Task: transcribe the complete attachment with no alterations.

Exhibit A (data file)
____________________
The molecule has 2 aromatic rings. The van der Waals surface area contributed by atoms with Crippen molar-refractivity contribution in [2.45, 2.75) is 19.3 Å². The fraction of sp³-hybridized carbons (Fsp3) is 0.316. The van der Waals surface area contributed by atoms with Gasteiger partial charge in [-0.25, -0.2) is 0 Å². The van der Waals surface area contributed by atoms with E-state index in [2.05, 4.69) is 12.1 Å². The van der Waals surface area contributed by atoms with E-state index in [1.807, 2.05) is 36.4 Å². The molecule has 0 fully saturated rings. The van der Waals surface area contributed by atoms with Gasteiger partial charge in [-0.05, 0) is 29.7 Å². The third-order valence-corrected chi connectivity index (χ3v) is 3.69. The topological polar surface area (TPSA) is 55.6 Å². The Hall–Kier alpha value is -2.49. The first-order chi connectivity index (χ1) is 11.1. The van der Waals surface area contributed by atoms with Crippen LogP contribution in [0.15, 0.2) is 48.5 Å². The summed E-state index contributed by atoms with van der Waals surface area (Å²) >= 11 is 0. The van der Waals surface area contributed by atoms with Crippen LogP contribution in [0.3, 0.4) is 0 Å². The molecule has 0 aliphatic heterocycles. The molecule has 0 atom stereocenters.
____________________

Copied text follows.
The molecule has 2 aromatic rings. The van der Waals surface area contributed by atoms with Crippen molar-refractivity contribution in [2.45, 2.75) is 19.3 Å². The fraction of sp³-hybridized carbons (Fsp3) is 0.316. The van der Waals surface area contributed by atoms with Gasteiger partial charge in [-0.25, -0.2) is 0 Å². The van der Waals surface area contributed by atoms with E-state index in [2.05, 4.69) is 12.1 Å². The van der Waals surface area contributed by atoms with E-state index in [1.807, 2.05) is 36.4 Å². The molecule has 0 fully saturated rings. The van der Waals surface area contributed by atoms with Gasteiger partial charge in [-0.05, 0) is 29.7 Å². The third-order valence-corrected chi connectivity index (χ3v) is 3.69. The topological polar surface area (TPSA) is 55.6 Å². The Hall–Kier alpha value is -2.49. The first-order chi connectivity index (χ1) is 11.1. The van der Waals surface area contributed by atoms with Crippen LogP contribution in [0.15, 0.2) is 48.5 Å². The summed E-state index contributed by atoms with van der Waals surface area (Å²) >= 11 is 0. The van der Waals surface area contributed by atoms with Crippen LogP contribution in [0.3, 0.4) is 0 Å². The molecule has 0 aliphatic heterocycles. The molecule has 0 atom stereocenters.